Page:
|Iraq's Economy Slow to Grow|
|Subject||Infrastructure and Security|
|Topic||Developing and Transitional Economies|
|Key Words||Infrastructure, Security, Privatization, Investment, and Democracy|
Although major military action is declared to be over in Iraq, the country's economy remains in shambles. Public capital goods, which are so important to private investment, either never existed or were destroyed and disabled in the war. Poor roads and bridges, inadequate railways, little gas and electricity production, poor communication systems, and meager educational and public health facilities loom over the country as a huge obstacle to rapid economic growth.
The privatization of Iraq's previously state-owned industries is going very slowly as foreign investors remain uninterested. In order to attract foreign dollars, the public infrastructure will have to be improved and the overall security of the citizens will have to be assured. The economy will grow slowly at best, until the streets are safe for trade and commerce. Terrorist attacks continue to threaten the occupying soldiers as well as the Iraqi people themselves. "Without security, you can's make any growth, any progress," said Sami Matti, director general of Iraq's Planning Ministry. "No one will be encouraged to come."
The Bush administration hopes that Iraq will become an economic model for the entire Middle East, serving as a regional example that free markets work to provide opportunity to many. According to George Wolfe, director of economic policy for the American-led occupation authority, low tariffs and a strong financial system is expected to attract foreign investment over time. "I view our mission as working in support of Iraqis to help them build a platform from which their economy could grow," Mr. Wolfe said. This kind of success would provide opportunities to young Iraqis and help curb the frustrations on which terrorist recruiters thrive.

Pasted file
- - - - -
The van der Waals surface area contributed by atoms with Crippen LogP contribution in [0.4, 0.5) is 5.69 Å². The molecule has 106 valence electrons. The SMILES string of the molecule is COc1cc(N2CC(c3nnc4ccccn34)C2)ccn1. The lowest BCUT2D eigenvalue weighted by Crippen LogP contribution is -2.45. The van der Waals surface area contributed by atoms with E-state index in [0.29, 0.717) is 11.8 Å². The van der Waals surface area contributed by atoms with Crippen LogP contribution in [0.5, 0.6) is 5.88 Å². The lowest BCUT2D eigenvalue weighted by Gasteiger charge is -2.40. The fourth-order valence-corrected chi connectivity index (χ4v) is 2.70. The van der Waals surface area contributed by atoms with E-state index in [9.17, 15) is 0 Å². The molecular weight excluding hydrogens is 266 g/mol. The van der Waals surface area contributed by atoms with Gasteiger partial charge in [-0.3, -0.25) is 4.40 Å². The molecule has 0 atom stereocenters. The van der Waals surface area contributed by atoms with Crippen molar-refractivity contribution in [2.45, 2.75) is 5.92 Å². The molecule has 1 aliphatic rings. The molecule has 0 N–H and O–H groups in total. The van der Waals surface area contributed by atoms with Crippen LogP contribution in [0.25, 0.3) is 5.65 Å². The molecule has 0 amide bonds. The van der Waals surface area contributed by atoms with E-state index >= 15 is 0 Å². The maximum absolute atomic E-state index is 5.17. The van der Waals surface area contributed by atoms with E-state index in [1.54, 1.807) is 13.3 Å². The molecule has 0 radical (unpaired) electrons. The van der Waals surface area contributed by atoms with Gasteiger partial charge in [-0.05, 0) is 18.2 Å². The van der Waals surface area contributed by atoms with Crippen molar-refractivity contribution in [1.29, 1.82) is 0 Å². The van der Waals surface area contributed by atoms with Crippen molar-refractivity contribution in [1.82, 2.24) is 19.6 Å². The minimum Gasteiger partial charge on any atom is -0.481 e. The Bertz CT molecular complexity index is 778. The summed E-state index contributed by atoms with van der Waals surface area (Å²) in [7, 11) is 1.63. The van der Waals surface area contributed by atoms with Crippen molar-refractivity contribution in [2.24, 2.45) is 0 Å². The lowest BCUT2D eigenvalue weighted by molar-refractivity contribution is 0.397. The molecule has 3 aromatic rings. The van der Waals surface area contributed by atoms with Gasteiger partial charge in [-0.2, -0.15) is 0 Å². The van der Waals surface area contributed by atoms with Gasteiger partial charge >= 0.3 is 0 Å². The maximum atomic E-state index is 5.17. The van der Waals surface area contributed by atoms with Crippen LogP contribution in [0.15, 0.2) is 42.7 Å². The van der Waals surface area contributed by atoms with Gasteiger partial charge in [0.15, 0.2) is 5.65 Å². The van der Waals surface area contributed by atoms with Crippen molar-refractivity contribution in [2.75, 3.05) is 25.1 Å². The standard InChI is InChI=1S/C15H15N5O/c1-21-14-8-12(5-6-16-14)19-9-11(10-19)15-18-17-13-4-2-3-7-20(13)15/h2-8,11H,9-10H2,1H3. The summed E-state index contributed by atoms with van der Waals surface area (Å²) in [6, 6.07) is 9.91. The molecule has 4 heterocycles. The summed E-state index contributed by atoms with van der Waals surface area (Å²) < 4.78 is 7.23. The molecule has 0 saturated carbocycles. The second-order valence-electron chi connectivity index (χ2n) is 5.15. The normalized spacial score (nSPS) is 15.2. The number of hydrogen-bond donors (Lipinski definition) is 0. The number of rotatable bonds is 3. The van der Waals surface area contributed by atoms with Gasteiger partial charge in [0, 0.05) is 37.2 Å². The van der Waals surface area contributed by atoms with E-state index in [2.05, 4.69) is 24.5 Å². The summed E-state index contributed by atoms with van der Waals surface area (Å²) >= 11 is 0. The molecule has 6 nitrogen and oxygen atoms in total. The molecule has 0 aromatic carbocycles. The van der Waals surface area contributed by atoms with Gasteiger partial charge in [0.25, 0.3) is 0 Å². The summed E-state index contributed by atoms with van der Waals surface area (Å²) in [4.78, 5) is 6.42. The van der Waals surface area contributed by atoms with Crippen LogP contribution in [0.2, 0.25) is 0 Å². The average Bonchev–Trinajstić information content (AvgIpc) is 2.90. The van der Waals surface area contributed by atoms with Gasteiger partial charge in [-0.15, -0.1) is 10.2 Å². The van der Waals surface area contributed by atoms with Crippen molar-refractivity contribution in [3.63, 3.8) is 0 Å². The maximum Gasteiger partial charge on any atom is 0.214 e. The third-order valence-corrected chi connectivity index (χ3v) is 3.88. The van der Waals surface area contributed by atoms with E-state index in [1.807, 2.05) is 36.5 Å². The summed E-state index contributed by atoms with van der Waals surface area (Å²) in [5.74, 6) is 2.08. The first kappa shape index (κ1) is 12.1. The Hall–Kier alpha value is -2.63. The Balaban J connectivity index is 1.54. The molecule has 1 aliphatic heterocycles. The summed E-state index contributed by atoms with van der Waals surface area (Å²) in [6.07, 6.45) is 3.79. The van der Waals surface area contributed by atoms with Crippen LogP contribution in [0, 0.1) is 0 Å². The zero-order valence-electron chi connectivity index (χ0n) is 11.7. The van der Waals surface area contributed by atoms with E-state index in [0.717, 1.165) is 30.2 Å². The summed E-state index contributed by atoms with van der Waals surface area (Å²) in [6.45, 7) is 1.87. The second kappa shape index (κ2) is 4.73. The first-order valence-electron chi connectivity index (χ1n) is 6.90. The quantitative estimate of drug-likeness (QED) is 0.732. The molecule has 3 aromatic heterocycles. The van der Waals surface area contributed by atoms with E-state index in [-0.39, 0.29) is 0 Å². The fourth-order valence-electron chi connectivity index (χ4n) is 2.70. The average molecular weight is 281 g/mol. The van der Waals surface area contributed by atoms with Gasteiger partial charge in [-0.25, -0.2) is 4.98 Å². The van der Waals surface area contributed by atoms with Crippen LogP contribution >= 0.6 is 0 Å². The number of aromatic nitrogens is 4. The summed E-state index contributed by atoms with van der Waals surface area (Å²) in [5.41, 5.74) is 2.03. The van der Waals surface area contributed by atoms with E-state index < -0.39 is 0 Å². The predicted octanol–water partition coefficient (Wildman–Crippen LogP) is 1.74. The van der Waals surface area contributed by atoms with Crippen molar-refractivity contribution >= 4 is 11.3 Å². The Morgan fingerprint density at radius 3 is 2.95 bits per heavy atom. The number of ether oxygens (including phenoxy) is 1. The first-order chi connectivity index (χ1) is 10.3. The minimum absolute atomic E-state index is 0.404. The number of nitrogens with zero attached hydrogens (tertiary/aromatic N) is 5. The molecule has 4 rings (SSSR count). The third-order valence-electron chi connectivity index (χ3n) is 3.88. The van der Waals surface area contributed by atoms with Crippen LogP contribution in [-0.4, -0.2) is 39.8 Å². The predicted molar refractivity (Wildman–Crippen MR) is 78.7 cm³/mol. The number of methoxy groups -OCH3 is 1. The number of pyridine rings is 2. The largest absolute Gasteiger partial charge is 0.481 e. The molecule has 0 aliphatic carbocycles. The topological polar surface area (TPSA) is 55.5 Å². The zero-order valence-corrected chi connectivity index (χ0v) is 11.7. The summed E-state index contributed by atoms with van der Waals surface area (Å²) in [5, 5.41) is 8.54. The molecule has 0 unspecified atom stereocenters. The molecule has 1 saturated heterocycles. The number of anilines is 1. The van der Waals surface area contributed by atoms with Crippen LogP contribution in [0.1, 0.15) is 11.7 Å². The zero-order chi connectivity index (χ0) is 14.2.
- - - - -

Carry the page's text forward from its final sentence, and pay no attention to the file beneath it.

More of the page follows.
On a positive note, many Iraqis are optimistic about the future. "Despite everything, it's better than before," said Haidar Ghazy, who owns a clothing store in Karada. "Of course we're optimistic. We have a saying: 'If you are optimistic, you'll find good things.' "
Iraq is starting out in a very large hole. Unemployment exceeds 50 percent
and per capita production ranks 162nd worldwide at $2,400 per year, according
to the Central Intelligence Agency. Assuming that the transition to democracy
is swift, and free elections provide leadership to the country, economic
growth will be slow under the best of circumstances. Iraq's problems will
not be solved quickly, but the occupying forces are trying to plant the
seeds for growth.
(Updated January, 2004)
|Source||Alex Berenson, " Iraq's Economy Is Mostly Stagnant, Propped Up by U.S. Cash and by Hopes of Safer Days," New York Times Online, November 4, 2003.|
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